Monday, July 7, 2014

In the Court of Henry VIII

Today my class took a field trip to Hampton Court Palace, just outside of London. Hampton Court is known for being the home of King Henry VIII, England's most notorious monarch. It was incredible to visit a place where so much of what we've been studying actually occurred. 

The Palace is divided into two parts: the original Tudor part (built first by Cardinal Wolsey and expanded by Henry VIII) and the Georgian part. It also houses magnificent gardens and a maze.

Approaching the Main Gate
The ornate ceilings were the most impressive part of the palace
Inside the first courtyard

We started off our tour (guided by my professor) with the Tudor kitchens. The massive kitchens are what Hampton Court is known for. The kitchen staff put together hundreds of meals every day when the court was in use and the kitchens reflect the size of the amount of people living in the castle. The Tudors mostly ate meat and bread, as they regarded vegetables as peasant food. However, Henry VIII was apparently very fond of cherries. 

We had only been there for about ten minutes when the fire alarm went off and the entire palace was evacuated (remarkably efficiently!). After standing outside for about ten minutes, we were let back in. It was kind of nice because I got to take some great photos without people in the way!
The huge fireplace to roast meat on spits

The accountant's room
The Chapel Royal is without a doubt the most splendid part of the palace. However, because it's still a functioning church, you aren't allowed to take pictures inside. If you're interested, use Google to find pictures of the incredible bright blue ceiling. 

After we toured the Tudor part of the castle together, we got some lunch from the cafe. I tried a soup with "crusty bread" because it seemed very Tudor-esque. It even came on a square wooden plate! (The square wooden plates used in the Tudor period is where the phrase "a square meal" stems from.)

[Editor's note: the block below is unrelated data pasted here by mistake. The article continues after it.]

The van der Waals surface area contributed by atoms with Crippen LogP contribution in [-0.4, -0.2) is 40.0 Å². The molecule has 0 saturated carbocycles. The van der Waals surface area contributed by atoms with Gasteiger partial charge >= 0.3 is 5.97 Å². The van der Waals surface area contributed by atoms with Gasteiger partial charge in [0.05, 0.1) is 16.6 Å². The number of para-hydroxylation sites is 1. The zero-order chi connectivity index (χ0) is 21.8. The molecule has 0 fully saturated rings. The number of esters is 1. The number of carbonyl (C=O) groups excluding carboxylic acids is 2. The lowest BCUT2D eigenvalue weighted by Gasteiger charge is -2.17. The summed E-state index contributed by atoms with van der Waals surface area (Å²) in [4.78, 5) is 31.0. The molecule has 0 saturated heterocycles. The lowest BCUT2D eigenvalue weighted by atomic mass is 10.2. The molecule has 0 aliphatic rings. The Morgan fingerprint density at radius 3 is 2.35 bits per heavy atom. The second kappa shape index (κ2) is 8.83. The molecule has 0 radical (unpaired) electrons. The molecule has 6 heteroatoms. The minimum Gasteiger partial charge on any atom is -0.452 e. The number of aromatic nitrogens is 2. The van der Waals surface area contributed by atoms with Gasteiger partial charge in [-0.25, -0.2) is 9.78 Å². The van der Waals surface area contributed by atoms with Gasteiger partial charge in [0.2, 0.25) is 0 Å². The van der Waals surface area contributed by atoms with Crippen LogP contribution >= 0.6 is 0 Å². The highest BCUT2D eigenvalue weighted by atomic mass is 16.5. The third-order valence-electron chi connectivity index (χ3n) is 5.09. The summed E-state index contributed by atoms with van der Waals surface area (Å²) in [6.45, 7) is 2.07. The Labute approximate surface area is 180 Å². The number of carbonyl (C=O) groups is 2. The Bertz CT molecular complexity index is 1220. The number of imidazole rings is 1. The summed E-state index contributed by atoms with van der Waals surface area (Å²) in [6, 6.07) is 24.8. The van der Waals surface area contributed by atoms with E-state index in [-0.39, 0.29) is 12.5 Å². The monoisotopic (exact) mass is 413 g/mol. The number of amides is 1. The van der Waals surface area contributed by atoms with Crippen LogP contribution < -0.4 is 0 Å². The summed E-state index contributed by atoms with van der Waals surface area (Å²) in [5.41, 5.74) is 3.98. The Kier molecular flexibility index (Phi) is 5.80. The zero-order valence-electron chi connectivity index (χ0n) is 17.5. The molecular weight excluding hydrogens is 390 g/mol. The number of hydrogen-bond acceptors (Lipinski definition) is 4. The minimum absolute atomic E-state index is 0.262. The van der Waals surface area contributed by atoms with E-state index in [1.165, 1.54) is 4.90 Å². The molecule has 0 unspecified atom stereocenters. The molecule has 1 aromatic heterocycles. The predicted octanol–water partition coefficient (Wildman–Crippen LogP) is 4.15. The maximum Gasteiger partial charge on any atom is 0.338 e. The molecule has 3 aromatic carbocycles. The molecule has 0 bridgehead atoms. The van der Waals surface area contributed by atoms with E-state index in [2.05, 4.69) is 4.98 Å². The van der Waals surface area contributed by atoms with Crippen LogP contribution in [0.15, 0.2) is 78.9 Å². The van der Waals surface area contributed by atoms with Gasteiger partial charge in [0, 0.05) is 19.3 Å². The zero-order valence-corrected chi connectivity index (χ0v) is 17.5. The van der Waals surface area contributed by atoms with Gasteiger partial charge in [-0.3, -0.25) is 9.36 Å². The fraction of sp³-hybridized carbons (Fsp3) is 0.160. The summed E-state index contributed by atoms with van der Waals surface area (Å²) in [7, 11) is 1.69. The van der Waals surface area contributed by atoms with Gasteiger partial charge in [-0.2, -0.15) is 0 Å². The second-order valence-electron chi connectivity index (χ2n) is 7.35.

Once lunch was finished, Professor Hutchinson let us explore on our own for an hour and a half. First, I headed to William III and Mary II's apartments (yes, that's the royal couple the College of William and Mary is named for). 
An inner courtyard 

The view of the gardens from William's chambers 

After that, I headed to George II's apartments to do some exploring. It was a bit difficult as we didn't have audio guides, so I definitely missed out on some stuff. The Georgian exhibit mostly features the feud between George II and his son, Prince George, and daughter-in-law, Princess Caroline. 

One of Hampton Court's trademarks is the number of
costumed interpreters they have acting out different events
from Tudor and Georgian times. 

I went exploring around the castle instead of heading out to the gardens because it looked like it might rain (which it did!). 
The Tudor Style gardens within the palace
I'm fascinated that people still live in the palace, in
"grace and favour apartments" that are given out by the Queen.
The Chocolate kitchen 
I was quite in love with this courtyard 
Finally, with only 20 minutes left, I sat down in the
cafe with a scone, clotted cream, and jam and read
some of the guide book I purchased. 
By the train ride back, I was exhausted from shuffling between trains and being on my feet most of the day after our busy day yesterday. Today was one of the best days so far and one of the reasons I wanted to come to the University of Sussex. There's nothing better for a European History major than to be able to go and experience that places that I've been studying for years and that's an opportunity I definitely can't find in the States. 

1 comment:

  1. You two are killing England and I'm so excited to see all these pics. I don't know why I was most drawn to the kitchens at Hampton Court too. Maybe it was that spectacular fireplace for the roasting of the royal meats!